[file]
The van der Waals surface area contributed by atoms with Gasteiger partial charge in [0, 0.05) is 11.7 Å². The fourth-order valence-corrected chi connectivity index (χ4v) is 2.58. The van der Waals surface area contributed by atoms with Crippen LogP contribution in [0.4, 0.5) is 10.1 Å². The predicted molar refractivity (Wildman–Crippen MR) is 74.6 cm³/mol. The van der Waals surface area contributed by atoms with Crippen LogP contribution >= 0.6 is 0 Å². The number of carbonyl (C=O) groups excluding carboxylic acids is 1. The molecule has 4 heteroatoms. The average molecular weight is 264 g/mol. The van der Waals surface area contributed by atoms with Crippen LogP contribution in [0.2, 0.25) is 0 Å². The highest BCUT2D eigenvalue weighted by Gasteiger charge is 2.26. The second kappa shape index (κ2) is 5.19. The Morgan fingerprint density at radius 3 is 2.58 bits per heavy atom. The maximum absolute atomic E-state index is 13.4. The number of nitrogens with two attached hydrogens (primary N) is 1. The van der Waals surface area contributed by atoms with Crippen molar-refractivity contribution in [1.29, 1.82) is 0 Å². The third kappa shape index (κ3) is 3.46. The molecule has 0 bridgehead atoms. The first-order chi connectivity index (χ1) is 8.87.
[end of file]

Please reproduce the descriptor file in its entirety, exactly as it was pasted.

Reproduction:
The van der Waals surface area contributed by atoms with Gasteiger partial charge in [0, 0.05) is 11.7 Å². The fourth-order valence-corrected chi connectivity index (χ4v) is 2.58. The van der Waals surface area contributed by atoms with Crippen LogP contribution in [0.4, 0.5) is 10.1 Å². The predicted molar refractivity (Wildman–Crippen MR) is 74.6 cm³/mol. The van der Waals surface area contributed by atoms with Crippen LogP contribution >= 0.6 is 0 Å². The number of carbonyl (C=O) groups excluding carboxylic acids is 1. The molecule has 4 heteroatoms. The average molecular weight is 264 g/mol. The van der Waals surface area contributed by atoms with Crippen LogP contribution in [0.2, 0.25) is 0 Å². The highest BCUT2D eigenvalue weighted by Gasteiger charge is 2.26. The second kappa shape index (κ2) is 5.19. The Morgan fingerprint density at radius 3 is 2.58 bits per heavy atom. The maximum absolute atomic E-state index is 13.4. The number of nitrogens with two attached hydrogens (primary N) is 1. The van der Waals surface area contributed by atoms with Crippen molar-refractivity contribution in [1.29, 1.82) is 0 Å². The third kappa shape index (κ3) is 3.46. The molecule has 0 bridgehead atoms. The first-order chi connectivity index (χ1) is 8.87.